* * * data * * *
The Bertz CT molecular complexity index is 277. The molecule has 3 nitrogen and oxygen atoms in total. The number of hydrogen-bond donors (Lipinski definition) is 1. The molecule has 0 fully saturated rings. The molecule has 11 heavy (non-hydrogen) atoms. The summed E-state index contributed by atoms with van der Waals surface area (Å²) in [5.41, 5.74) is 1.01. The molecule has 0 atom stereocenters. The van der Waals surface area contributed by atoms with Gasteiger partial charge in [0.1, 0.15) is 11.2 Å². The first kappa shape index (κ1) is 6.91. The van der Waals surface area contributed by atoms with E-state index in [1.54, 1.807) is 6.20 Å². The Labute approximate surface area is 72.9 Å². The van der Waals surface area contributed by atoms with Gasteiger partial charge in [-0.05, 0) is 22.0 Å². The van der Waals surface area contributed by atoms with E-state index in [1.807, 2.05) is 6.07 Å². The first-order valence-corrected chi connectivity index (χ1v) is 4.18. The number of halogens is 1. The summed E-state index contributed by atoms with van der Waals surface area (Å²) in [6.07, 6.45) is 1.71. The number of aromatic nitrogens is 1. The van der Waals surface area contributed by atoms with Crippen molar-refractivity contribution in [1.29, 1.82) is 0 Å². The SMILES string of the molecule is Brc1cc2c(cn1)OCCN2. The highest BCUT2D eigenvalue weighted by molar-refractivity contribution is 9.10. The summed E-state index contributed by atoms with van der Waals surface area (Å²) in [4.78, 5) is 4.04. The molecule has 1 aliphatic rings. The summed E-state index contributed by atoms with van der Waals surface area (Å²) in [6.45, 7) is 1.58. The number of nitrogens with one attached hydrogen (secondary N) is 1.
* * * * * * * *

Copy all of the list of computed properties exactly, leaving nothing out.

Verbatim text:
The Bertz CT molecular complexity index is 277. The molecule has 3 nitrogen and oxygen atoms in total. The number of hydrogen-bond donors (Lipinski definition) is 1. The molecule has 0 fully saturated rings. The molecule has 11 heavy (non-hydrogen) atoms. The summed E-state index contributed by atoms with van der Waals surface area (Å²) in [5.41, 5.74) is 1.01. The molecule has 0 atom stereocenters. The van der Waals surface area contributed by atoms with Gasteiger partial charge in [0.1, 0.15) is 11.2 Å². The first kappa shape index (κ1) is 6.91. The van der Waals surface area contributed by atoms with E-state index in [1.54, 1.807) is 6.20 Å². The Labute approximate surface area is 72.9 Å². The van der Waals surface area contributed by atoms with Gasteiger partial charge in [-0.05, 0) is 22.0 Å². The van der Waals surface area contributed by atoms with E-state index in [1.807, 2.05) is 6.07 Å². The first-order valence-corrected chi connectivity index (χ1v) is 4.18. The number of halogens is 1. The summed E-state index contributed by atoms with van der Waals surface area (Å²) in [6.07, 6.45) is 1.71. The number of aromatic nitrogens is 1. The van der Waals surface area contributed by atoms with Crippen molar-refractivity contribution in [1.29, 1.82) is 0 Å². The SMILES string of the molecule is Brc1cc2c(cn1)OCCN2. The highest BCUT2D eigenvalue weighted by molar-refractivity contribution is 9.10. The summed E-state index contributed by atoms with van der Waals surface area (Å²) in [4.78, 5) is 4.04. The molecule has 1 aliphatic rings. The summed E-state index contributed by atoms with van der Waals surface area (Å²) in [6.45, 7) is 1.58. The number of nitrogens with one attached hydrogen (secondary N) is 1.